At the current context of development, except for humanitarian NGOs, NGOs should try to modernise and Cambodianise themselves to become for-profit organisations that can be self-sustained. With rapid economic growth, coupled with the global “aid fatigue” when some donors are phasing out their assistance or shift their funds to other prioritised countries, people have started to question the sustainability of NGOs economy.
Cambodia has always been an NGOs paradise as a legacy of the United Nations Transitional Authority in Cambodia (UNTAC) in early 1990s. Beung Keng Kong area used to be the mecca of foreign NGOs and their staff but such nostalgy has been changed since the early 2010s as the area has been transformed into prime business and leisure location frequented by both foreigners and locals.
NGOs have played an important part in the development of Cambodian socio-economy, especially in terms of bridging the development gap to cover those whom the government and private sector cannot reach out to due to policy and resource limitation. The number of NGOs in Cambodia can be mindboggling, no less than 5,000, if compared to any countries with similar development status. If one NGO requires $50,000 for annual office and project operation, then it would mean the NGO industry is running at least $250 million budget per year.
Apart from their socio-economic contribution, there are also some downside effects of NGOs economy that are critical to Cambodia’s self-reliance, future development, national sovereignty and self-esteem.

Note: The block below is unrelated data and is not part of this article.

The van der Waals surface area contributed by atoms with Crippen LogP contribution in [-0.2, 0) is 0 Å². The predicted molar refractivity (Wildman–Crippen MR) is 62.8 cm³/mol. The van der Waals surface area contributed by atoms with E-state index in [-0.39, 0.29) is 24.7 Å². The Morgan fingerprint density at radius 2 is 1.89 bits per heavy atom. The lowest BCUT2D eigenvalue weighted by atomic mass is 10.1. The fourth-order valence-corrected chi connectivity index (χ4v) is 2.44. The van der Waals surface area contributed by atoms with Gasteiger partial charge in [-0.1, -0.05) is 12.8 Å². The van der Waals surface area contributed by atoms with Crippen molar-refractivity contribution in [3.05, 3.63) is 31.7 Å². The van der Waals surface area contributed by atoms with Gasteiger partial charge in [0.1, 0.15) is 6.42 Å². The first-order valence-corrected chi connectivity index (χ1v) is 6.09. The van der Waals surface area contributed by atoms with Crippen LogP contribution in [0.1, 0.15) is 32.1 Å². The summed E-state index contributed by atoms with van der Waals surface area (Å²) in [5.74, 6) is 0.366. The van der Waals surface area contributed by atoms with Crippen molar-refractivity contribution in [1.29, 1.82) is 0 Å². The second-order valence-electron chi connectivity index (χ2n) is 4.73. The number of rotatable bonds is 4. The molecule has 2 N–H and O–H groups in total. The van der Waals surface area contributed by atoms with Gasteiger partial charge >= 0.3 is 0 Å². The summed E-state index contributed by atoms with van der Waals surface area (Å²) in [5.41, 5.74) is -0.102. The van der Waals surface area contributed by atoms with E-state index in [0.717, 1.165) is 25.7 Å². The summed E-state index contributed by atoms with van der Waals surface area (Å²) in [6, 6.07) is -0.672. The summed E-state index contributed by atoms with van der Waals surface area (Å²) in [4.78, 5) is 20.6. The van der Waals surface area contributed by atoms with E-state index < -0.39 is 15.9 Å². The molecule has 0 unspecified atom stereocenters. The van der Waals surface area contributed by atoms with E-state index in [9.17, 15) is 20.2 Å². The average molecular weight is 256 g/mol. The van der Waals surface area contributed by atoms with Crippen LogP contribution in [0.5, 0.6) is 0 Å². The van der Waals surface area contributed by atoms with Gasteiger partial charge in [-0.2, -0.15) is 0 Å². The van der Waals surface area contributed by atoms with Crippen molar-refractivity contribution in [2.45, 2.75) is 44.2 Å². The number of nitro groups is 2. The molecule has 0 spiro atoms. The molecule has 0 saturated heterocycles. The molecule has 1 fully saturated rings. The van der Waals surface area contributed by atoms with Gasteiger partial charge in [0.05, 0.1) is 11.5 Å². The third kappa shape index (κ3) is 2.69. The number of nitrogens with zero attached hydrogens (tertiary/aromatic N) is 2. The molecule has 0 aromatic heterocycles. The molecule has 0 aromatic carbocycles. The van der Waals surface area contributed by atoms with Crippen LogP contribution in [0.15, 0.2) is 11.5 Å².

Firstly, aid sustainability can obstruct other aspect of new development or economic sector. To justify financing, reports of the issues must be serious in terms of urgency and needs but it can also prevent other development possibilities. For example, if we report that Cambodia’s landmine issues are extremely serious, then there might be some potential investors and tourists who ask whether it is safe to conduct business in Phnom Penh or visit Siem Reap. It is a fact that there are investors and tourists who raised such question.
Secondly, in terms of salary and positions in foreign-funded NGOs or international NGOs, there is a non-written discrimination between local and foreign staff that is not based on meritocracy but based on nationality. It is a general observation that Cambodian staff, regardless of their qualifications, would never attain the salary range of foreign experts, and they are unlikely to reach managerial positions. It is also common that the salary of foreign experts and consultants often take the large chunk of project finance leaving little benefit to local staff and domestic economy. And local talents, regardless of their capability, are unlikely to be recruited as lead experts or consultants.